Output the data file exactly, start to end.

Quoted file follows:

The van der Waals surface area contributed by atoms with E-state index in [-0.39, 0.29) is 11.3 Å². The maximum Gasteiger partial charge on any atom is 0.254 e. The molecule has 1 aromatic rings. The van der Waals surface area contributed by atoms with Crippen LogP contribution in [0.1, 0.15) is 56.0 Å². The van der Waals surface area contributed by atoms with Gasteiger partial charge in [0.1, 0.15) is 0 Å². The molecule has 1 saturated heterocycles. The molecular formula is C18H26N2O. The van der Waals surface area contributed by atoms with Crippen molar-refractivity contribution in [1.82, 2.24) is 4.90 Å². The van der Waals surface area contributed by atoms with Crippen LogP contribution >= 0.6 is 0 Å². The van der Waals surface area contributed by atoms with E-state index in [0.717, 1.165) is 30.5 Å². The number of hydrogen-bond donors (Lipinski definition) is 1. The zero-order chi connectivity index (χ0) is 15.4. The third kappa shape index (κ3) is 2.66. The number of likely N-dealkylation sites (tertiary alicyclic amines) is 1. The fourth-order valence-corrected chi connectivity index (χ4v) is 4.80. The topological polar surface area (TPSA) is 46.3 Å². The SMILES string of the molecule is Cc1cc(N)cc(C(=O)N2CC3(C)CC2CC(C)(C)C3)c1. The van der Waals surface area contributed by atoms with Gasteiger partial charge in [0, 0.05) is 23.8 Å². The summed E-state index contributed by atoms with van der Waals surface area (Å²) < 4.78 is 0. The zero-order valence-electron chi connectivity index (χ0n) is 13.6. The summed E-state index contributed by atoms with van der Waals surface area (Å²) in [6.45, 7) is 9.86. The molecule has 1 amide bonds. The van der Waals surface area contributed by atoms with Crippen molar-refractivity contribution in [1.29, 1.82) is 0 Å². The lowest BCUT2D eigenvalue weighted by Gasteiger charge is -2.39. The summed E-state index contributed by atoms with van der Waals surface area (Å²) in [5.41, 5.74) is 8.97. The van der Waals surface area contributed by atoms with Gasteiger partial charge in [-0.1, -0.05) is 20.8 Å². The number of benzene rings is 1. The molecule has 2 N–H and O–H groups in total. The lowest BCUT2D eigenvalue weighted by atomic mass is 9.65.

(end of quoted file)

The van der Waals surface area contributed by atoms with E-state index in [-0.39, 0.29) is 11.3 Å². The maximum Gasteiger partial charge on any atom is 0.254 e. The molecule has 1 aromatic rings. The van der Waals surface area contributed by atoms with Crippen LogP contribution in [0.1, 0.15) is 56.0 Å². The van der Waals surface area contributed by atoms with Gasteiger partial charge in [0.1, 0.15) is 0 Å². The molecule has 1 saturated heterocycles. The molecular formula is C18H26N2O. The van der Waals surface area contributed by atoms with Crippen molar-refractivity contribution in [1.82, 2.24) is 4.90 Å². The van der Waals surface area contributed by atoms with Crippen LogP contribution >= 0.6 is 0 Å². The van der Waals surface area contributed by atoms with E-state index in [0.717, 1.165) is 30.5 Å². The number of hydrogen-bond donors (Lipinski definition) is 1. The zero-order chi connectivity index (χ0) is 15.4. The third kappa shape index (κ3) is 2.66. The number of likely N-dealkylation sites (tertiary alicyclic amines) is 1. The fourth-order valence-corrected chi connectivity index (χ4v) is 4.80. The topological polar surface area (TPSA) is 46.3 Å². The SMILES string of the molecule is Cc1cc(N)cc(C(=O)N2CC3(C)CC2CC(C)(C)C3)c1. The van der Waals surface area contributed by atoms with Gasteiger partial charge in [0, 0.05) is 23.8 Å². The summed E-state index contributed by atoms with van der Waals surface area (Å²) < 4.78 is 0. The zero-order valence-electron chi connectivity index (χ0n) is 13.6. The summed E-state index contributed by atoms with van der Waals surface area (Å²) in [6.45, 7) is 9.86. The molecule has 1 amide bonds. The van der Waals surface area contributed by atoms with Crippen molar-refractivity contribution in [1.29, 1.82) is 0 Å². The lowest BCUT2D eigenvalue weighted by Gasteiger charge is -2.39. The summed E-state index contributed by atoms with van der Waals surface area (Å²) in [5.41, 5.74) is 8.97. The van der Waals surface area contributed by atoms with Gasteiger partial charge in [-0.1, -0.05) is 20.8 Å². The number of benzene rings is 1. The molecule has 2 N–H and O–H groups in total. The lowest BCUT2D eigenvalue weighted by atomic mass is 9.65.